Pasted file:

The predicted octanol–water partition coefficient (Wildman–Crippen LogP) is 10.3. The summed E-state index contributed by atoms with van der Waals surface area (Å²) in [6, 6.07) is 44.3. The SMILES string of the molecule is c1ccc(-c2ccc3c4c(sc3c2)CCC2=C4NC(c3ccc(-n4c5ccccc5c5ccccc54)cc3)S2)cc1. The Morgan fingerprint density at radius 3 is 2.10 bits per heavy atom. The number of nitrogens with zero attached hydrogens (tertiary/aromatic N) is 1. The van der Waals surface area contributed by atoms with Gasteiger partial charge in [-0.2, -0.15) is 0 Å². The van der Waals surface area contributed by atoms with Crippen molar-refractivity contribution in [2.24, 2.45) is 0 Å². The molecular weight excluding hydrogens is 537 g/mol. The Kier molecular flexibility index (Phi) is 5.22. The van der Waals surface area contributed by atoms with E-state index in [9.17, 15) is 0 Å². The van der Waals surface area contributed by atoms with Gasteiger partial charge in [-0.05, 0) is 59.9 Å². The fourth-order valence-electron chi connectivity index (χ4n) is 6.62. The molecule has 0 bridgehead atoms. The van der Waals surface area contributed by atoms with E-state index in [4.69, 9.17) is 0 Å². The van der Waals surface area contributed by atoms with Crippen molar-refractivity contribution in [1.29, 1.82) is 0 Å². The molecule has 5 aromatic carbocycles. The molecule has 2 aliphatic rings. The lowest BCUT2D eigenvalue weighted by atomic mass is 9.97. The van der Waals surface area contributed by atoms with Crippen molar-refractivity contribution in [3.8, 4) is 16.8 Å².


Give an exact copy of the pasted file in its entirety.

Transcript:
The predicted octanol–water partition coefficient (Wildman–Crippen LogP) is 10.3. The summed E-state index contributed by atoms with van der Waals surface area (Å²) in [6, 6.07) is 44.3. The SMILES string of the molecule is c1ccc(-c2ccc3c4c(sc3c2)CCC2=C4NC(c3ccc(-n4c5ccccc5c5ccccc54)cc3)S2)cc1. The Morgan fingerprint density at radius 3 is 2.10 bits per heavy atom. The number of nitrogens with zero attached hydrogens (tertiary/aromatic N) is 1. The van der Waals surface area contributed by atoms with Gasteiger partial charge in [-0.2, -0.15) is 0 Å². The van der Waals surface area contributed by atoms with Crippen molar-refractivity contribution in [2.24, 2.45) is 0 Å². The molecular weight excluding hydrogens is 537 g/mol. The Kier molecular flexibility index (Phi) is 5.22. The van der Waals surface area contributed by atoms with E-state index in [9.17, 15) is 0 Å². The van der Waals surface area contributed by atoms with Gasteiger partial charge in [-0.05, 0) is 59.9 Å². The fourth-order valence-electron chi connectivity index (χ4n) is 6.62. The molecule has 0 bridgehead atoms. The van der Waals surface area contributed by atoms with E-state index in [4.69, 9.17) is 0 Å². The van der Waals surface area contributed by atoms with Crippen molar-refractivity contribution in [1.29, 1.82) is 0 Å². The molecule has 5 aromatic carbocycles. The molecule has 2 aliphatic rings. The lowest BCUT2D eigenvalue weighted by atomic mass is 9.97. The van der Waals surface area contributed by atoms with Crippen molar-refractivity contribution in [3.8, 4) is 16.8 Å².